I recently saw a Facebook post that a friend made referring to Townes Van Zandt as the greatest songwriter to ever live. Since last weeks post dealt with the subjectivity of music and it’s listener, I feel that Townes is a great subject in the attempt to objectively define what “greatness” is. While I assume that most people reading this already know Townes Van Zandt’s music, I would bet that those not familiar with him are at least familiar with “Pancho and Lefty”, popularized by Willie Nelson. For the musician, songwriter, or music enthusiast, though, it seems a shame that there are many people unfamiliar with the rest of his body of work, not only for the songs themselves, but also for his influence on so many other songwriters.
To my generation of songwriters who were unfamiliar with him prior to his death on January 1, 1997, he is a sort of mythical legend. Diagnosed with manic depression in college and treated with shock therapy, as well as suffering a lifelong battle with heroin and alcohol addiction, he embodies the “troubled, but brilliant songwriter”. And there is no denying his brilliance. He had an unparalleled ability to paint a beautiful picture of sorrow. The songs sing as though Townes was constantly finding a happy place in a sad world, and was so caught in that world that he had become unaware of the sadness. You don’t have to search too long in Nashville for a story about someone seeing him perform when he was too drunk or high to remember his lyrics or play his guitar. Whether the stories are told accurately or not, the legend persists, a legend that leads many to wonder what impact his troubles had on his brilliance, and what impact they had on his career.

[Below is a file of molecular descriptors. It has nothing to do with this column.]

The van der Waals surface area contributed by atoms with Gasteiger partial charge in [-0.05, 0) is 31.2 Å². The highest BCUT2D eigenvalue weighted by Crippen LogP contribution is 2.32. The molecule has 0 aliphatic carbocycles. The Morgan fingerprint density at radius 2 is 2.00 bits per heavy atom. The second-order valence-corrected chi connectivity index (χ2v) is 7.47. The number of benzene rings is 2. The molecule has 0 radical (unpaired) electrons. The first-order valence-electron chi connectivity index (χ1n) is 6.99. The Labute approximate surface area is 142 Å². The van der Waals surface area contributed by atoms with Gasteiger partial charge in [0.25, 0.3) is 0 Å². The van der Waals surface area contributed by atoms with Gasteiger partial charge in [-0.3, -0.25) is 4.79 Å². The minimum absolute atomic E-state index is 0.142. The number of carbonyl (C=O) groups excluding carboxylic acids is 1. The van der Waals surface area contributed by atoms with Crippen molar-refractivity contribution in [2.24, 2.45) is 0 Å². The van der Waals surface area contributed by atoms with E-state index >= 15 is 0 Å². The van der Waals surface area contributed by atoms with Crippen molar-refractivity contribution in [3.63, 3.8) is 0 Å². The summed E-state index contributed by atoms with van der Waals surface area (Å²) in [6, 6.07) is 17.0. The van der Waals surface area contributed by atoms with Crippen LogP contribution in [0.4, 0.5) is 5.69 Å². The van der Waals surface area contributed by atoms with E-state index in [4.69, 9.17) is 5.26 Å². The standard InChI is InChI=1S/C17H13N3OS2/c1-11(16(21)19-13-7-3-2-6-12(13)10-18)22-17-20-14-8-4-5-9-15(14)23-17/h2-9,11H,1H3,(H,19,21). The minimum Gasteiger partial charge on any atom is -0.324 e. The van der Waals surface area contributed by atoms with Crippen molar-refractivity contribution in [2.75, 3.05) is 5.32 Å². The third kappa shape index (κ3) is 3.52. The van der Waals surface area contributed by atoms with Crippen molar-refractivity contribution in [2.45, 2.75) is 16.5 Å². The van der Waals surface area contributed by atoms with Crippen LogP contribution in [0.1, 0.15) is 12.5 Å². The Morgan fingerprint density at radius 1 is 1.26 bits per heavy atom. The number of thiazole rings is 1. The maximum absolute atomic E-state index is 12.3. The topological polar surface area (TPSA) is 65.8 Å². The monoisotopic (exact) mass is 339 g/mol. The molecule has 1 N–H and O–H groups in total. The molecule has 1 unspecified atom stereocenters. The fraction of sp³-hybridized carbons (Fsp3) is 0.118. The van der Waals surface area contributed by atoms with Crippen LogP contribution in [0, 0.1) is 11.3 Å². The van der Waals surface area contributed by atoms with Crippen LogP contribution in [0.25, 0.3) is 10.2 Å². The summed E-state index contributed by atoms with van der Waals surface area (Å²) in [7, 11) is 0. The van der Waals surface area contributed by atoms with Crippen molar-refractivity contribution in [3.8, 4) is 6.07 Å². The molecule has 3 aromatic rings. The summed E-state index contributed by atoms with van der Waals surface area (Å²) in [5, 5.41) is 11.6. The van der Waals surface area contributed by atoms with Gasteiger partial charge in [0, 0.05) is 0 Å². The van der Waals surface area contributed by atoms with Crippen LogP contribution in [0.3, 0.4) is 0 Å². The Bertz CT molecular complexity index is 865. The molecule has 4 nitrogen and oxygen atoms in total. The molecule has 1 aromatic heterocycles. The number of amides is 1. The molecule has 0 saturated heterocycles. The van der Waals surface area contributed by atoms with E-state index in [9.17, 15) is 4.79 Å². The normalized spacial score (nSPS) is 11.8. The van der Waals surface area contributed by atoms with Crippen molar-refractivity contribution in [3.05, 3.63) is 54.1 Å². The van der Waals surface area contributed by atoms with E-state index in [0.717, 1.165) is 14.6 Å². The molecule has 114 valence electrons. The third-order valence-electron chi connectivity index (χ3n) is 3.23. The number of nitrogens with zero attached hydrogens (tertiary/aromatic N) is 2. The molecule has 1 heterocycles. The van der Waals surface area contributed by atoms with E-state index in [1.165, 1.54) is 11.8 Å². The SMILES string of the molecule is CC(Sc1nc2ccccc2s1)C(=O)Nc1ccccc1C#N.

Still, there often exists a great gap between what is beautiful art and what is useful in our economy. We all have that pop song that we think is void of artistic value, yet it’s creators are given awards and trophies for it’s economic success. This creates a sort of binary distinction between the “artist” songwriter and the “craftsman” songwriter that crafts music used to promote consumerism, wether directly tied to a product, or advertising a lifestyle in which consumption of goods is a necessary and inevitable byproduct. While I do claim a binary distinction exists, there is undoubtedly a grey area, a narrow line that welds the two together that few songwriters have consistently walked. While it is hard to argue that those few are worthy of being considered the “greatest” songwriters, there are still the Townes Van Zandt’s of the world, the ones who create something that is beautiful, but has little value to those who place songs into the public mainstream that convince us to buy a certain type of food, go on a certain vacation, or to join a certain group. There is a loneliness to his songs that leave the listener in a sort of unsettled wonder at the human condition.
The song I have chosen is “Loretta”, a song that was recommended by a commenting reader last week, and a song that has long been one of my favorites. I am interested in what you find to be “great” music, and also the principles by which you judge that greatness. While musical tastes differ so vastly, there seems to exist a common, though undefined, recognition of artistic value, regardless of our limited exposure to so much art.
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